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Giving Strength—Psalm 29

The Politics of Scripture

Bookended by the call to ascribe glory and strength to the Lord, and the answering request that the Lord give strength and blessing to his people, Psalm 29 offers us a vision of good rule.

A Psalm of David.
1 Ascribe to the Lord, O heavenly beings,
   ascribe to the Lord glory and strength. 
2 Ascribe to the Lord the glory of his name;
   worship the Lord in holy splendour. 

3 The voice of the Lord is over the waters;
   the God of glory thunders,
   the Lord, over mighty waters. 
4 The voice of the Lord is powerful;
   the voice of the Lord is full of majesty. 


5 The voice of the Lord breaks the cedars;
   the Lord breaks the cedars of Lebanon. 
6 He makes Lebanon skip like a calf,
   and Sirion like a young wild ox. 

7 The voice of the Lord flashes forth flames of fire. 
8 The voice of the Lord shakes the wilderness;
   the Lord shakes the wilderness of Kadesh. 

9 The voice of the Lord causes the oaks to whirl,
   and strips the forest bare;
   and in his temple all say, ‘Glory!’ 

10 The Lord sits enthroned over the flood;
   the Lord sits enthroned as king for ever. 
11 May the Lord give strength to his people!
   May the Lord bless his people with peace!

The psalm opens with an exhortation to the “heavenly beings,” that they should ascribe glory and strength to the Lord. Robert Alter, in his translation of the Psalms, renders the phrase here translated “heavenly beings” as “Sons of God,” and notes that the description carries connotations of heavenly courtiers, the assembly which surrounds God on his throne.

The first two verses culminate in the command to “worship the Lord in holy splendor.” The thrice-repeated command to “ascribe” glory is here made more explicit: what the heavenly courtiers are supposed to do is properly worship God.

Verses three through ten describe the power and majesty of God, fulfilling the command of verses one and two. The two attributes mentioned in the opening are glory and strength: God’s strength is described in images of him as he “breaks the cedars of Lebanon,” “shakes the wilderness,” “causes the oaks to whirl,” and “strips the forest bare.” Thunder, wind, earthquake, and flood are all majestic demonstrations of the Lord’s might in the natural world.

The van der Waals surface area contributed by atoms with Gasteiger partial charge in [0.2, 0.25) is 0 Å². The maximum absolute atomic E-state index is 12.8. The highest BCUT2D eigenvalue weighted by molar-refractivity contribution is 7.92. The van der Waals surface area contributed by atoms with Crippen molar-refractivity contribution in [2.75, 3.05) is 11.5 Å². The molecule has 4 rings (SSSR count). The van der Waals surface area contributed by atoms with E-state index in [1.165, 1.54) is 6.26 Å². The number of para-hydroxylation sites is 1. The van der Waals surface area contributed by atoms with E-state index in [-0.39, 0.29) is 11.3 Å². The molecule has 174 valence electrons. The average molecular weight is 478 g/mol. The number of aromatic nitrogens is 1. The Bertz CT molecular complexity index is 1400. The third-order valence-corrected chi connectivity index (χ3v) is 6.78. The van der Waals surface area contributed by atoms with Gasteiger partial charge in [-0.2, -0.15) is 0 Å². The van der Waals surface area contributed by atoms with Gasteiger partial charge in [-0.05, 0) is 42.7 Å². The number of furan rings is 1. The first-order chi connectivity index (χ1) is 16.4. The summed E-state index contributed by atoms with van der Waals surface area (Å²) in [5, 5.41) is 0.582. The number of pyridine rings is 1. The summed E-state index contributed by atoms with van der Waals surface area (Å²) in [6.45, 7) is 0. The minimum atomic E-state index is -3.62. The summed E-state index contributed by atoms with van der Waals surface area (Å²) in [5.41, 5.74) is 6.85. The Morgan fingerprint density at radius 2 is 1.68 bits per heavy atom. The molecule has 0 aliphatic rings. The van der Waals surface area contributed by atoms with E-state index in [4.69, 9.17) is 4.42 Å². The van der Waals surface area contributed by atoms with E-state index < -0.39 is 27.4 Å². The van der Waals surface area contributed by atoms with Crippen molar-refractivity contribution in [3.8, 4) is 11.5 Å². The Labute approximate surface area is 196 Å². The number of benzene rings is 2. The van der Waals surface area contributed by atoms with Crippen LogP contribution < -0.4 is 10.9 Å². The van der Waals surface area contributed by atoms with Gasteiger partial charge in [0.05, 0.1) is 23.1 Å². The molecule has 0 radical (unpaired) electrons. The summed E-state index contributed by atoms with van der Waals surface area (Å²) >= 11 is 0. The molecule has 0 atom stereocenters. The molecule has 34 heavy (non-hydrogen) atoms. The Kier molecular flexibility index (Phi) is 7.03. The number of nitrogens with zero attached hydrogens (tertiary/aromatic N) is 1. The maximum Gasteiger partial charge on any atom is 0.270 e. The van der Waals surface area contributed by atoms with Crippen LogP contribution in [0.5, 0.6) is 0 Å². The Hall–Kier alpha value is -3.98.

This strength is what leads to the end of verse nine, in which we are told “in his temple all say ‘Glory!’” Here we are brought back to the house of God—Alter translates it as “palace” rather than “temple”—where all his courtiers are praising him and speaking out loud of the glory which manifestly belongs to him.

Most of the descriptions of God that summon praise in the heavenly court begin with the words “The voice of the Lord…,” but in the middle of the psalm there is one verse that breaks the pattern. In the central image, God is described as making “Lebanon skip like a calf, and Sirion like a young wild ox.” Lebanon has already been mentioned in connection with cedar, but the name is also used elsewhere in the Old Testament in connection with valleys and low-lying territory (e.g., Joshua 11:17; 12:7). At the same time, Sirion is another name for one of the significant mountains of the region, Mount Hermon (e.g., Deuteronomy 3:19; 4:48).

When valleys and mountains “skip like a calf” and “like a young wild ox,” the image is clearly of an earthquake (later, in verse eight, we see that the voice of the Lord “shakes the wilderness”). The description of mountains shaking and falling, filling the valleys below, recalls the famous passage from Isaiah 40: “Every valley shall be lifted up, and every mountain and hill be made low” (40:4).